4.13.2006

The Screener

I like to think of myself as an outgoing gal, standing ready with an open ear and an open door to all who grace my life. But truth be told, I'm not always that kind a person.

I am a screener.

Before the advent of Caller Id, just the sound of my ringing phone brought a tingle to my soul. Thrill, based on expectation or the sometimes random nature of communication, pulsed through my body. Just who was on the other end of that ring? Was it the object of my desire? A pesky telemarketer? My mother!? Back in the day, you wouldn't know unless you answered the beckoning call. Obligated to answer (unless I was punishing a boyfriend by ignoring him), every time I picked up the receiver I felt as if I were a contestant on a game show. Who was behind phone number one? Could I handle who and what were on the other side of that ring?

But those days are long over. Voicemail and Caller Id revolutionized life as we knew it. The excitement of the unknown was gone, replaced by a calmness associated with the absolute power of not only knowing who was calling, but also the discretion in choosing to answer. In other words, I was no longer the game show contestant, I was the show's executive producer, creating the rules of engagement and controlling the direction of the very game itself. But I was not alone. The world it seems was also playing along and, just like that, the word and concept of "screening" became part of every day life and social norms.

At first, I screened those unfortunate people who incurred my wrath or indignation. I justified my actions by convincing myself that I wasn't ignoring my caller. I was simply waiting for a more appropriate time when tensions cooled. Later, however, screening developed into a rule and not the exception for me. I fell into the habit of screening just because I could or for murkier, somewhat less justifiable reasons--I was tired, busy, didn't feel like talking. Some people, I have routinely screened; others, I have never screened. But somehow, I consistently fail to admit the inherent rudeness of these actions. I didn't invent this technology, after all. I am merely using it appropriately.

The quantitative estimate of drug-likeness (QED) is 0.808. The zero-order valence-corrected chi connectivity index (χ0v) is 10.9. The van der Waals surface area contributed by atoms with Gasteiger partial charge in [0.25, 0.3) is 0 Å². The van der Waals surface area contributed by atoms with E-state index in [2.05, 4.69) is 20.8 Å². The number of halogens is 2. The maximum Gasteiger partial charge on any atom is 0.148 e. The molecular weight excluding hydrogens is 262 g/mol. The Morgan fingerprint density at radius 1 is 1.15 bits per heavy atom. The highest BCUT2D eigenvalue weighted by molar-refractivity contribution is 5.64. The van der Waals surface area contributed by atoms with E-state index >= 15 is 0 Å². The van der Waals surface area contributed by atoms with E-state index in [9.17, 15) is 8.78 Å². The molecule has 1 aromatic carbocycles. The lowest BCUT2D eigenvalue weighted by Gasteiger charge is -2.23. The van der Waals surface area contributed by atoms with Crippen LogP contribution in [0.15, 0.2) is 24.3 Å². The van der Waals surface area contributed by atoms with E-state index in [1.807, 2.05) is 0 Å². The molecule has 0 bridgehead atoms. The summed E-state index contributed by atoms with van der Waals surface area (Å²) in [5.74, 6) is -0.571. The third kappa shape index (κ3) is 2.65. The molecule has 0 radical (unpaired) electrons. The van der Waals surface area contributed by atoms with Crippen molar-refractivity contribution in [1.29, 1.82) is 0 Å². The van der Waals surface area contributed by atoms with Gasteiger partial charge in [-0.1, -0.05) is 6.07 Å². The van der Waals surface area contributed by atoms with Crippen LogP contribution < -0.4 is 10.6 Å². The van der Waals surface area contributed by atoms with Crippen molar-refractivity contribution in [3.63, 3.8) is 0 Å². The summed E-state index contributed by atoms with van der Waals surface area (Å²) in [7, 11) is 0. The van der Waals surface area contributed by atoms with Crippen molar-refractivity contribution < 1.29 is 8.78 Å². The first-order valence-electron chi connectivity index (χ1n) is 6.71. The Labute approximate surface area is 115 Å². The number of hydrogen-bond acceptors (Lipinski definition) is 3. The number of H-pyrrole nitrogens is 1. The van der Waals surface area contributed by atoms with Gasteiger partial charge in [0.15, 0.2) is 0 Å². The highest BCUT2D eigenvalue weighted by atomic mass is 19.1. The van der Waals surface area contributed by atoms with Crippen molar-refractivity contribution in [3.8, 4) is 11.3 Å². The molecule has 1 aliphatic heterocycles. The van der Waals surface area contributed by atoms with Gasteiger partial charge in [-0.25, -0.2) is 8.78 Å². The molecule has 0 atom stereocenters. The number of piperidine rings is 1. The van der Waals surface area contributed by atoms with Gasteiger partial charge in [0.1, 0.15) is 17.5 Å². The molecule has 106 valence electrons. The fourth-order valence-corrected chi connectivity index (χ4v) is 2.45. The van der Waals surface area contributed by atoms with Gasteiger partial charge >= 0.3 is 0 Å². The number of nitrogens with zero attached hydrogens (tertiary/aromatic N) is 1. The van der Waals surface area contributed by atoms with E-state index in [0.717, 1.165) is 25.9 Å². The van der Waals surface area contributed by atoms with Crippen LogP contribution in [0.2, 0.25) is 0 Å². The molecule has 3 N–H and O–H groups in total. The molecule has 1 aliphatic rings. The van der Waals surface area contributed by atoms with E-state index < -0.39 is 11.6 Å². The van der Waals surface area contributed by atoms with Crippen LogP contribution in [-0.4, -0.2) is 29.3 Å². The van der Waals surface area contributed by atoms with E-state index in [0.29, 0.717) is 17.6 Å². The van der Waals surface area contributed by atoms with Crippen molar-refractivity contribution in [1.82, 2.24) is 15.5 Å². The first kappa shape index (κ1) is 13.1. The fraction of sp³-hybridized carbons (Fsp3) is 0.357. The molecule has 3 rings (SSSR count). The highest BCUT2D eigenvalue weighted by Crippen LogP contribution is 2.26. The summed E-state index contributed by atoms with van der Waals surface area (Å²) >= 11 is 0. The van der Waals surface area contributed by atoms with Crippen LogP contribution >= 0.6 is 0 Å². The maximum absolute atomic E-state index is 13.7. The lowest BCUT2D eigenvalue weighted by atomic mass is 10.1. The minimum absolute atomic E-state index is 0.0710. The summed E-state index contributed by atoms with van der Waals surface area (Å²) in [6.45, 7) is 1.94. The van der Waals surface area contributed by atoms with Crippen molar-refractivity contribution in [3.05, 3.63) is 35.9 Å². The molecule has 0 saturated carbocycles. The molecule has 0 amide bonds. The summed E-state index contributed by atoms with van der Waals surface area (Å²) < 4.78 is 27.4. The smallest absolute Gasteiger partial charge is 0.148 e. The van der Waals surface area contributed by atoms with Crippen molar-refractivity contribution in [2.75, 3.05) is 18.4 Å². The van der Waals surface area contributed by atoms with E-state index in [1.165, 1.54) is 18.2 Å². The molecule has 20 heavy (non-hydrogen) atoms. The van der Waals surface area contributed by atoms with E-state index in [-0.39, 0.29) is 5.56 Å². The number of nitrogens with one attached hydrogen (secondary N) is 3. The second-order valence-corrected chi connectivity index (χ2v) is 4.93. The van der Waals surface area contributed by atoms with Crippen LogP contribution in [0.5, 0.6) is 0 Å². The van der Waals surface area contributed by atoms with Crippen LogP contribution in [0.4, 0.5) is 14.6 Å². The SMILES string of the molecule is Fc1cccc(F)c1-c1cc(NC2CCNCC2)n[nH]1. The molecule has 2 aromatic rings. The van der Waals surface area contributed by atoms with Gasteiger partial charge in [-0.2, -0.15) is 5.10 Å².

But what happens when the reverse occurs? With suspicions that I am a screenee, I become appalled and incensed. How hard is it to answer a simple phone call? Am I really viewed as a burden or interruption in someone's day? Of course, a person never really knows when he or she is, in fact, a screenee. It's not as if anyone ever admits that your call was screened. And because technology is still infallible, there are a host of reasons calls go unanswered. Maybe, just maybe, my intended didn't get my message. Perhaps my call went unnoticed.

But what if a second call goes unreturned? It's only then that I notice an ugly little trend. Not only have my calls been going unreturned, my phone also hasn't been ringing as often. It's as if the ratings dropped and the network decided to pull the plug on my little game show.

There's only one thing to do--change the rules, speak when spoken to, answer when called. I may never again experience the excitement of the unknown at the end of that ring, but it certainly would be a shame to lose out on the comfortable feeling of the caring, familiar voice that reaches out to me today.

7 comments:

TamWill said...

Oh I how I relate to your post!
I screen my calls with an obsession. My family takes the time to leave messages stating "STOP SCREENING your damn phone and PICK UP!"

I think my Mom has left 15 messages this week, not one phone call returned by me.

I will definitely reflect on my behavior, now that you have shed new light on the matter. Thanks ;)

David said...

I usually just answer the phone. Never know what that person might have to say. My wife on the other hand stares at the caller ID and if no information shows up, she won't pick up.

Jaws said...

I am like Daves' wife.. If info doesn't show up I don't answere. If they need to tell me some thing they can tell the machine and I will call them back in 5 minutes.

I think that goes back to my mid 20's when I was in HUGE debt. I was scared of the phone. The phone ringing gave me a instant head ache. Some one wanting money. I worked hard I don't have that problem any more but you know it still gets me to me.

utenzi said...

I'm the other side of the coin from you, personality wise, Diane. When the phone rings I immediately think "oh no!". I just don't want to deal with other people. LOL

I don't have a landline anymore and my cellphone is programmed with individual rings for anyone I am willing to talk to--which is a VERY short list. If anyone else calls I almost never answer. On the other hand, I love Email.

Ms Bees Knees said...

i have a phone in my house that i never answer. my mom and sister know to email me. isn't that awful? i just hate talking on the phone. and cell phones? forget it. i won't even go there... those fucking things terrify me. LOL!

3rdtimesacharm( 3T ) said...

I rarely EVER answer my phone, thanks to Caller ID. (I know, not nice) There is of course an exception list to that. ;-)

3T

Xavierism said...

I had my landline and cell service remove my name from Caller ID. So I call someone, my calls will show as "unavailable" or such. I really don't care. Most of the time, I'm happy to leave a message. Sometimes if I'm in a hurry and can't chat with the person, leaving a message works for me.

Hope you have a fabulous weekend!

HAPPY EASTER!!!!!